back to article Russia is the advanced persistent threat that just triggered. Ready?

Stress-testing security is the only way to be sure it works. Until then, the worst security looks much the same as the best. As events in Ukraine show, leaving the stress-testing of assumptions until a threat is actually attacking is expensively useless. Yet if an untested solution is no solution at all, the problem becomes …


  1. UCAP Silver badge

    A man prepared to commit two-thirds of his armed forces to invade a democratic neighbour in the face of universal revulsion is not going to have qualms about lashing out at anything within reach on the internet.

    Reports over the weekend suggest that Putin is now threatening to invade Finland and Sweden.

    1. b0llchit Silver badge
      Black Helicopters

      That would be suicide, with NATO and all.

      1. UCAP Silver badge

        Finland & Sweden are not currently members of NATO.

      2. imanidiot Silver badge

        Finland and Sweden aren't officially in NATO. While they are "friendly" with NATO forces there is no "mutual defense pact" with them and officially they are both independent and neutral (Finland considers itself to have equally close ties with Russia for instance iirc). An attack on them would thus not necessarily invoke a NATO response unless specifically requested bij either nation.

        1. MacroRodent

          NATO response (lack of)

          > An attack on them would thus not necessarily invoke a NATO response unless specifically requested bij either nation.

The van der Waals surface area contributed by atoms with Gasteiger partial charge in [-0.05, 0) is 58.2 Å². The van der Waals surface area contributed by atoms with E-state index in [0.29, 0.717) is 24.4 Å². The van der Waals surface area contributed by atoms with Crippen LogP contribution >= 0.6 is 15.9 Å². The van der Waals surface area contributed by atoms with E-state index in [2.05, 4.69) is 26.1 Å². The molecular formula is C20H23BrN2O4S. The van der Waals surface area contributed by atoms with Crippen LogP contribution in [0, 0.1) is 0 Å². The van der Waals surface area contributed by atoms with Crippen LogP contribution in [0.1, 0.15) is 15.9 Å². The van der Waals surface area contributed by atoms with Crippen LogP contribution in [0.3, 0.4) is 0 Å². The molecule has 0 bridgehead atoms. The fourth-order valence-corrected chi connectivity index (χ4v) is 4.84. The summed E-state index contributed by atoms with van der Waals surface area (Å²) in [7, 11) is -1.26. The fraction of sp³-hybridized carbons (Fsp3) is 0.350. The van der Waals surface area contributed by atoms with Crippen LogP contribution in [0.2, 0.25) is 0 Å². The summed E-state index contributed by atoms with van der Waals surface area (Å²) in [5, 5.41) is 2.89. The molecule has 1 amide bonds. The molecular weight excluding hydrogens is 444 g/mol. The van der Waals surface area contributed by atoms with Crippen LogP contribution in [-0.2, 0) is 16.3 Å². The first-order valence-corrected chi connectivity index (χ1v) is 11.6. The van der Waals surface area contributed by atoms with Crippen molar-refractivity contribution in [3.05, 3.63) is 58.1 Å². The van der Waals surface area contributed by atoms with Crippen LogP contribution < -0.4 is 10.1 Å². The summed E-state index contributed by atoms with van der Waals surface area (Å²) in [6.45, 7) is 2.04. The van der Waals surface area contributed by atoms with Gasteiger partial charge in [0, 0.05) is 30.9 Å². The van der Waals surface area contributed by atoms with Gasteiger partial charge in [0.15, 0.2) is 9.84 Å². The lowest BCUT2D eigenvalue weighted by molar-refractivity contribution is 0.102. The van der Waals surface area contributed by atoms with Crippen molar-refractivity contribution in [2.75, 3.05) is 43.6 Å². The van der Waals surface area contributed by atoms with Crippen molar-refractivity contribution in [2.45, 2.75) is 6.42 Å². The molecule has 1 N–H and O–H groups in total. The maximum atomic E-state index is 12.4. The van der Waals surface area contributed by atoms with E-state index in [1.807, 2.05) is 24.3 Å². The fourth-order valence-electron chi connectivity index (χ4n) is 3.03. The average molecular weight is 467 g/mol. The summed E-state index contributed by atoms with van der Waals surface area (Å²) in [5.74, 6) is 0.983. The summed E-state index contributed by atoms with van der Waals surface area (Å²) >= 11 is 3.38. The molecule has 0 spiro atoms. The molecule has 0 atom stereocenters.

As things currently stand, there would be no NATO response, period. That is why the idea of an actual NATO membership has recently gained popularity at amazing speed in both countries.

          1. DS999 Silver badge

            Out of curiousity, does anyone know

            Once they were able to complete whatever constitutional requirements they have for entering a treaty (which if it just needs a political approval rather than a vote of the population) how quickly could they become official members of NATO?

            Could that happen essentially immediately, or is there (as I expect is likely the case) a ton of process requiring a bunch of information, with built in delays since it was never envisioned someone want to join NATO overnight, or that NATO would want to welcome a new member overnight?

            I don't think Russia invading Finland, let alone Sweden, is a pressing concern given how large a percentage of his overall forces have been committed to Ukraine and how long that buildup required. But if the process of welcoming a new member takes many months / years, then maybe NATO ought to look into a way of streamlining that in certain cases, just in case.

            1. Stork Silver badge

              Re: Out of curiousity, does anyone know

              AFAIK it requires approval of all current members.

              I expect the Baltics would happily approve.

            2. Peter2 Silver badge

              Re: Out of curiousity, does anyone know

              Generally speaking, it'd take time.

              Countries wishing to join have to fulfil the entry criteria about being a democracy, free market economy, rule of law, minimum military capability, training and interoperability etc. For instance, all NATO countries use the same sorts of ammunition, ie bullets, shells and interoperable command control and communications gear.

              Ukraine was short on basically all of those areas as of 2008 and had been given an action plan towards membership which they were steadily working through.

              Finland is realistically already at a point where them joining wouldn't be an issue tomorrow morning.